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Nickelodeon
, often simply called Nick and originally called The Pinwheel Network, is an American children's channel owned by Viacom and operated under its Nickelodeon Kids and Family Group. The channel is primarily aimed at children in grade school and early teens, with their weekday morning program block aimed at preschoolers ages 2–6. Since 2006, Nickelodeon has been run by Cyma Zarghami. It is ranked as the #1 cable channel as of 2011,[1] and had been promoted as "The First Kids' Network," as it was the first American television network aimed at children since the Pinwheel days.

Nickelodeon's broadcast day runs on Sundays from 6 a.m.- 8 p.m., Monday-Thursdays from 7 a.m.-8 p.m., Fridays from 7 a.m.-9 p.m., and Saturdays from 6 a.m.-10 p.m. (Eastern and Pacific Time). Since 1985, it shares its channel space with Nick at Nite, a night time channel that airs sitcom reruns during the interim hours. It is treated as a separate channel from Nickelodeon by A.C. Nielsen Co. for ratings purposes.[2][3] The two services are sometimes referred to under the collective name "Nickelodeon/Nick at Nite", due to their association as two individual channels sharing the same channel space.

HistoryEdit

Early history (1977–1979)Edit

Nickelodeon's pre-history began on December 1, 1977 when QUBE, the first two-way interactive cable TV system was launched in Columbus, Ohio by Warner Cable (owned by Warner Communications, and an ancestor of Warner-Amex Satellite Entertainment). One of the specialized channels available to subscribers of the QUBE system was The Pinwheel Network,[4] a cable channel offering children's programming.

Relaunch as Nickelodeon and national expansion (1979–1990)Edit

Pinwheel was re-launched as Nickelodeon on April 1, 1979, and despite its prior history on the QUBE system under the Pinwheel name, Nickelodeon has declared that 1979 is the network's official launch year. It began airing on various Warner Cable systems, beginning in Buffalo, New York and quickly expanded its audience reach.Originally a commercial-free cable channel, shows airing during its broadcast day (which initially ran from 10 a.m.-10 p.m. ET on weekdays and 9 a.m.-8 p.m. ET on weekends) included Video Comic Book, Pop Clips and the long-running Pinwheel (now formatted as a daily hour-long series that ran in a 3-5 hour block format, and was a precursor to the Nick Jr. block) along with other shows such as America Goes Bananaz, Nickel Flicks and By the Way. In 1980, new shows were added to the lineup, including Dusty's Treehouse, First Row Features, Special Delivery, What Will They Think Of Next?, Livewire, and Hocus Focus.

The network's first logo had a mime looking into a Nickelodeon machine that was placed in the N. In between television programs, the in between show interstitial featured a mime who would do various skits and routines to the song Music! Music! Music! and the station ID's featured the same mime who would turn the crank on an old nickelodeon as soon as the next program was about to start. The second logo had the word "Nickelodeon" in Pinwheel's logo font. The third logo was a silver pinball with the "Nickelodeon" title in multicolor. Nickelodeon's first popular children's television series was You Can't Do That on Television, a Canadian sketch comedy that made its American debut on Nickelodeon in late 1981. On April 12, 1981, the channel extended its hours from 8 a.m.-9 p.m. ET by turning its channel over to the Alpha Repertory Television Service (ARTS) and, later until 1985, A&E Network after ARTS merged with NBC's struggling cable service The Entertainment Channel.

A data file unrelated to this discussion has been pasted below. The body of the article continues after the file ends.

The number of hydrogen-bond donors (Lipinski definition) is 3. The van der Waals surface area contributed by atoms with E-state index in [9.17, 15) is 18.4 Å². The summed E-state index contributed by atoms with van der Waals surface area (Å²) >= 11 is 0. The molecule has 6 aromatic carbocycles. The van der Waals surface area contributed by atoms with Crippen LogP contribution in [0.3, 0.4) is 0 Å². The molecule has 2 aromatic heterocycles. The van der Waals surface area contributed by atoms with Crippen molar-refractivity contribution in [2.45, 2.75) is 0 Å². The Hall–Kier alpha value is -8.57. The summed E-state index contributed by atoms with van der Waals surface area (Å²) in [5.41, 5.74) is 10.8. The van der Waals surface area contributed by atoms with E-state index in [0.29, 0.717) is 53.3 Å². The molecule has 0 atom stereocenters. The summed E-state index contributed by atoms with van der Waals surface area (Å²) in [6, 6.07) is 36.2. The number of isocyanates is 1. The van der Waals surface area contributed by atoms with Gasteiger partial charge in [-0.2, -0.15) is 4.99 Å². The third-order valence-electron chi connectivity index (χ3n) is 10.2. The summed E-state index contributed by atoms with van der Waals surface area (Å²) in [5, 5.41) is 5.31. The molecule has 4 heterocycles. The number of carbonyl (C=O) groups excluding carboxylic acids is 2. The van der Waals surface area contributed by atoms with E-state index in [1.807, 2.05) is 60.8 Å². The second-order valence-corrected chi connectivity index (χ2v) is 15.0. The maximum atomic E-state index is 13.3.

In 1983, Warner-Amex Satellite Entertainment began divesting its assets and spun off Nickelodeon and two other channels, MTV and the now-defunct Radio Television Station (RTS) into the newly-formed subsidiary; in order to increase revenue, Nickelodeon began to accept PBS-style corporate underwriting for its programming.[8] The green slime originally featured on You Can't Do That On Television was then adopted by the channel as a primary feature of many of its shows, including Double Dare.[9] In the early years, other shows such as Livewire, Standby: Lights, Camera, Action, The Third Eye and Mr. Wizard's World were part of the regular Nickelodeon time slots.

The channel struggled at first, having lost $10 million by 1984, mostly due to a lack of successful programs including failed shows such as Against the Odds and Going Great, and finishing dead last among the cable channels. After firing the previous staff, MTV Networks president Bob Pittman turned to Fred Seibert and Alan Goodman, who created MTV's iconic IDs a few years earlier, to reinvigorate Nickelodeon. Seibert and Goodman's company, Fred/Alan (now Frederator Studios), teamed up with Tom Corey and Scott Nash of the advertising firm Corey McPherson Nash to replace the "Pinball" logo with the "orange splat" logo with the name Nickelodeon written in Balloon font, that would be used in hundreds of different variations for the next quarter century. Fred/Alan also enlisted the help of animators, writers, producers and doo-wop group The Jive Five to create new channel IDs. Within six months of the rebranding, Nickelodeon would become the dominant channel in children programming and has remained so for more than 25 years, even in the midst of increasing competition in recent years from other kids-oriented cable channels such as Disney Channel and Cartoon Network. The same year as the rebrand, Nickelodeon began accepting traditional advertising.[8]